It was pure fandom that turned me onto these delightful readers. While browsing Netgalley, I discovered a title, Amik Loves School, by Katherena Vermette. Having recently finished her brilliant adult novel, The Break, I was keen to see what she would do with a picture book for kids. I read it on my ipad, but in the midst of my hectic life, forgot about it until I got a message on Netgalley. Alas the title had expired from my device. Luckily, our local library has copies so I put one on reserve.
When It arrived, I was enchanted. I reread it and discovered it was part of a series called The Seven Teachings Stories. I wondered about the rest of them and discovered they were available at a library near me. I headed off and found four of the series on the shelf where they all should have been. Owls bowels!* two of the books were not there. A librarian was able to find one of them, but no matter where we looked, we couldn't find the last in the series. We went through the children's indigenous collection and had a thoughtful discussion about what they needed to weed.
Once at home I sat down and started reading and making notes. I ended up having to babysit a fussy baby and when I calmed her down, read the rest of them to her. (She really is becoming a reader and happily sat in my arms while I shared them with her.)
You are probably wondering if I will ever get to talking about the books. I promise to start now.
The books show indigenous children in an urban setting living ordinary lives. Each book highlights a specific sacred teaching of the Anishinaabe. The different characters are named after the animal that represents each teaching. Listen to Katherena Vermette below to learn more about that.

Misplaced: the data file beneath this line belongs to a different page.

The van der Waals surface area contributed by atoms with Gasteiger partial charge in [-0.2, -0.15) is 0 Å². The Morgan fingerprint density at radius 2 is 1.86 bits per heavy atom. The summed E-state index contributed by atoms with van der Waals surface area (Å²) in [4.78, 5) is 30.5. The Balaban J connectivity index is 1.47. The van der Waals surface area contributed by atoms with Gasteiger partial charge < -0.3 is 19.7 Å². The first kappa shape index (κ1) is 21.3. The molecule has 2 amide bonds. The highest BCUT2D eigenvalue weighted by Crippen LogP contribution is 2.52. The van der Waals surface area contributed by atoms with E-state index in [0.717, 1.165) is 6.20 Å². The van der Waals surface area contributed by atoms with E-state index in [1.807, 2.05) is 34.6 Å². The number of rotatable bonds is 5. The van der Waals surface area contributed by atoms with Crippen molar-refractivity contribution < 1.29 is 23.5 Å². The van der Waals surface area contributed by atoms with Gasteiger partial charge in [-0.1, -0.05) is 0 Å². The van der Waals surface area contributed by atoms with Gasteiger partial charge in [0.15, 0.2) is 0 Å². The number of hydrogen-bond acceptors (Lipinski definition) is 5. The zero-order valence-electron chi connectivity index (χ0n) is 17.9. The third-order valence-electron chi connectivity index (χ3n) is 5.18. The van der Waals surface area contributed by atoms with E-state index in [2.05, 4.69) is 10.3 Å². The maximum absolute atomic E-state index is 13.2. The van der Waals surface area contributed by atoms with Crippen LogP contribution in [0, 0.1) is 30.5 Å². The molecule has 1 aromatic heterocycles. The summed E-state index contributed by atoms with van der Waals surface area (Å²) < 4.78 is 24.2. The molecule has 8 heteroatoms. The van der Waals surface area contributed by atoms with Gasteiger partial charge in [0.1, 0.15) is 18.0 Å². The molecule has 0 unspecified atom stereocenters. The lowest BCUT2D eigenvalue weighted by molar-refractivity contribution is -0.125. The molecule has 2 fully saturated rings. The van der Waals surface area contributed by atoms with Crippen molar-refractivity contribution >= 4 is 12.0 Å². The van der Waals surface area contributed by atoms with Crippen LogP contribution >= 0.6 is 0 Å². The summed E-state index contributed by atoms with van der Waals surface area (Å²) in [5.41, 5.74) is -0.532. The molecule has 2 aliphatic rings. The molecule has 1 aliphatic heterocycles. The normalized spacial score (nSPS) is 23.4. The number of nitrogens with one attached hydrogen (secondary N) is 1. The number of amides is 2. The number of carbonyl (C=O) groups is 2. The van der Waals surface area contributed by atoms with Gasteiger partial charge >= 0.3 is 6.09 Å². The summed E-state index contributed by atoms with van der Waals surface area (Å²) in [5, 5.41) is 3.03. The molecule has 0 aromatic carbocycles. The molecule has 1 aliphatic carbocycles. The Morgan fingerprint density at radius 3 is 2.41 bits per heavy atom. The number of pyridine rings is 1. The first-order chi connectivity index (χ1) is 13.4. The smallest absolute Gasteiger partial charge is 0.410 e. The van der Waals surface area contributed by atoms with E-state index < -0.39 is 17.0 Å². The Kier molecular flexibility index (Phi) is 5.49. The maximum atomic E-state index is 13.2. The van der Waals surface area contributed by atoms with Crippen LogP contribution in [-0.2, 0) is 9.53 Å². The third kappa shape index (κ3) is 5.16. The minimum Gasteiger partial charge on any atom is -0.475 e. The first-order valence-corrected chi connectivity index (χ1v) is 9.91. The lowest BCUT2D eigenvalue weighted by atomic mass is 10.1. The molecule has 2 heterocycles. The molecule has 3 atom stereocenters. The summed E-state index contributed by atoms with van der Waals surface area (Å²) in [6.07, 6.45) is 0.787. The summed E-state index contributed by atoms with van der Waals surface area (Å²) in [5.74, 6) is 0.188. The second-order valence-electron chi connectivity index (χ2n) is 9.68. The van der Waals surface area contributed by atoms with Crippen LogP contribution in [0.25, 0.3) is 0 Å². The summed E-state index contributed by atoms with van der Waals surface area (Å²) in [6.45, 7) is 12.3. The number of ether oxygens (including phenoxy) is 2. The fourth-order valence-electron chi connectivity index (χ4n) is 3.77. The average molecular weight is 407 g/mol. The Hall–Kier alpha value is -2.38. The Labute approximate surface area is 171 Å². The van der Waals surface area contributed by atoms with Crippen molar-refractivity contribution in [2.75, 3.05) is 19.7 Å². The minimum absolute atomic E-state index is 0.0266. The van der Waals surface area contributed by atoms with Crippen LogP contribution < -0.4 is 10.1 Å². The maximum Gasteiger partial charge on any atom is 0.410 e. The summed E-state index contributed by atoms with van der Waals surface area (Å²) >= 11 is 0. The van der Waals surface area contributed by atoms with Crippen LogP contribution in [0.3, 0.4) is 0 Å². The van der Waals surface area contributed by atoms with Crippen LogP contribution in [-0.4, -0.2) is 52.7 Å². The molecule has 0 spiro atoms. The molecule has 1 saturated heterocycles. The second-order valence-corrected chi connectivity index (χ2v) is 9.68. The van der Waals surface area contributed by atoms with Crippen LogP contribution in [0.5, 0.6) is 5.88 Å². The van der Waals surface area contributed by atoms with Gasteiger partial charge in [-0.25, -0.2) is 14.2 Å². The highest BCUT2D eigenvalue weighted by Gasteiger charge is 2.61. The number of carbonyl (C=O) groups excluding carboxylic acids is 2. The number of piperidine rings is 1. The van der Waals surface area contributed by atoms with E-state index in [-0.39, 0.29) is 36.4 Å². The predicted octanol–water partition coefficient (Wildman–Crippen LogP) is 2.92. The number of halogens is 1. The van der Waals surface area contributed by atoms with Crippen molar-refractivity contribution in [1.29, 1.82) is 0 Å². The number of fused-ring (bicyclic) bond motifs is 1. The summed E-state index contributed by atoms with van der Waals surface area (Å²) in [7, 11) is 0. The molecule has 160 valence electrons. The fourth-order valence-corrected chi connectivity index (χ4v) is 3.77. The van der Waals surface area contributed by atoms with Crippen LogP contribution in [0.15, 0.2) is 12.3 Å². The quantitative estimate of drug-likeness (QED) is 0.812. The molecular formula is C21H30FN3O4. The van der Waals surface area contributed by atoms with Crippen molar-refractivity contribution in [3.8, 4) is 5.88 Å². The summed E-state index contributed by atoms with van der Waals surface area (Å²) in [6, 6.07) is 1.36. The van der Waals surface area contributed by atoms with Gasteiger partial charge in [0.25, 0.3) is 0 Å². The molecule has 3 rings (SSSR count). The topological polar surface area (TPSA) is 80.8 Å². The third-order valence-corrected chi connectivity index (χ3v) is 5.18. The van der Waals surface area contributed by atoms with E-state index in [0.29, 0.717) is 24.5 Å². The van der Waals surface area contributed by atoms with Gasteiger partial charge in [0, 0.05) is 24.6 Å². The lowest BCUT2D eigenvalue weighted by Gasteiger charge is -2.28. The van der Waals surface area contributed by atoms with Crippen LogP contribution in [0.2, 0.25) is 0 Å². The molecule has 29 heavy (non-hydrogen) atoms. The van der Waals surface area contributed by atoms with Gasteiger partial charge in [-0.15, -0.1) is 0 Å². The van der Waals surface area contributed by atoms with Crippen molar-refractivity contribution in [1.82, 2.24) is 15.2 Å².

The children's lives are connected through their culture; their school; their teacher, Mr Bee; and their cultural leader, Betsy. All of the books highlight the Anishinaabemowin language and even include a pronunciation guide at the end. They are stories about community, family, and friendship against a backdrop of Anishinaabe culture. The characters are surrounded by loving parents, grandparents, and other caring adults. The series is created for readers aged 5-10.
In The Just Right Gift, a Story of Love, Migizi searches for the ideal gift for his Gookom. The First Day, A Story of Courage, introduces us to Makwa as he goes to a new school. In Misaabe's Stories: A Story of Honesty, Misaabe learns that telling his own stories is enough. In Kode's Questions, Mashkode-Bizhiki (Kode) asks all the important people in her life about respect. In What is Truth, Betsy?, Miskwaadesi comes to understand her own truth in relation to her culture, family and friends. Amik Loves School: A story of wisdom, introduces children to the idea of residential schools. Singing Sisters: A Story of Humility, is the one book I couldn't find. I was able to preview it at the Portage and Main Press website. A young singer, Ma’iingan, has to come to grips with her younger sister also being a singer.
Irene Kuziw's realistic coloured pencil illustrations are soft and gentle, adding a welcoming warmth to the stories themselves.
These are books that belong in every school library since their messages are important for all children. A teachers guide is available if you want one.
*This expletive comes from Miss Ellicott's School for the Magically Minded by Sage Blackwood.